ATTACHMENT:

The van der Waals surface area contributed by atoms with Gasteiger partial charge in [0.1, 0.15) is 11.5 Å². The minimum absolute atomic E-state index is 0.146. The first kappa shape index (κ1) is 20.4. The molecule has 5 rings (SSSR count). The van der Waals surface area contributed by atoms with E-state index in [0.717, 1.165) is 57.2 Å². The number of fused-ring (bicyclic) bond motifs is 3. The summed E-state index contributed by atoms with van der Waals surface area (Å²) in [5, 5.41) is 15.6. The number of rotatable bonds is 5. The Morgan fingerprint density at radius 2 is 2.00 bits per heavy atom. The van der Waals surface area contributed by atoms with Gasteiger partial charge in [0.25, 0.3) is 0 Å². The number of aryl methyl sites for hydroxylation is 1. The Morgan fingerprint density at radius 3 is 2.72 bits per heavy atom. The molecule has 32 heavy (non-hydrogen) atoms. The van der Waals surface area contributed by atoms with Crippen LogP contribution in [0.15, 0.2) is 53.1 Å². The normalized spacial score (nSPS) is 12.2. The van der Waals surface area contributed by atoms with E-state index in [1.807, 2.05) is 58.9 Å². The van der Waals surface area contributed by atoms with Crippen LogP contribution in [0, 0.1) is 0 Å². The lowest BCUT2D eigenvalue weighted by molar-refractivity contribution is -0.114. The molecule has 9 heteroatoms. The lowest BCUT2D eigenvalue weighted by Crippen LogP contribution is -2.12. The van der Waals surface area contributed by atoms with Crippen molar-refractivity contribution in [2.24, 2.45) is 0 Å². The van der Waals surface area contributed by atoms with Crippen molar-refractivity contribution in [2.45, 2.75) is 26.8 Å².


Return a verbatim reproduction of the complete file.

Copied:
The van der Waals surface area contributed by atoms with Gasteiger partial charge in [0.1, 0.15) is 11.5 Å². The minimum absolute atomic E-state index is 0.146. The first kappa shape index (κ1) is 20.4. The molecule has 5 rings (SSSR count). The van der Waals surface area contributed by atoms with E-state index in [0.717, 1.165) is 57.2 Å². The number of fused-ring (bicyclic) bond motifs is 3. The summed E-state index contributed by atoms with van der Waals surface area (Å²) in [5, 5.41) is 15.6. The number of rotatable bonds is 5. The Morgan fingerprint density at radius 2 is 2.00 bits per heavy atom. The van der Waals surface area contributed by atoms with Gasteiger partial charge in [0.25, 0.3) is 0 Å². The number of aryl methyl sites for hydroxylation is 1. The Morgan fingerprint density at radius 3 is 2.72 bits per heavy atom. The molecule has 32 heavy (non-hydrogen) atoms. The van der Waals surface area contributed by atoms with Crippen LogP contribution in [0.15, 0.2) is 53.1 Å². The normalized spacial score (nSPS) is 12.2. The van der Waals surface area contributed by atoms with E-state index in [1.807, 2.05) is 58.9 Å². The van der Waals surface area contributed by atoms with Crippen LogP contribution in [0, 0.1) is 0 Å². The lowest BCUT2D eigenvalue weighted by molar-refractivity contribution is -0.114. The molecule has 9 heteroatoms. The lowest BCUT2D eigenvalue weighted by Crippen LogP contribution is -2.12. The van der Waals surface area contributed by atoms with Crippen molar-refractivity contribution in [2.24, 2.45) is 0 Å². The van der Waals surface area contributed by atoms with Crippen molar-refractivity contribution in [2.45, 2.75) is 26.8 Å².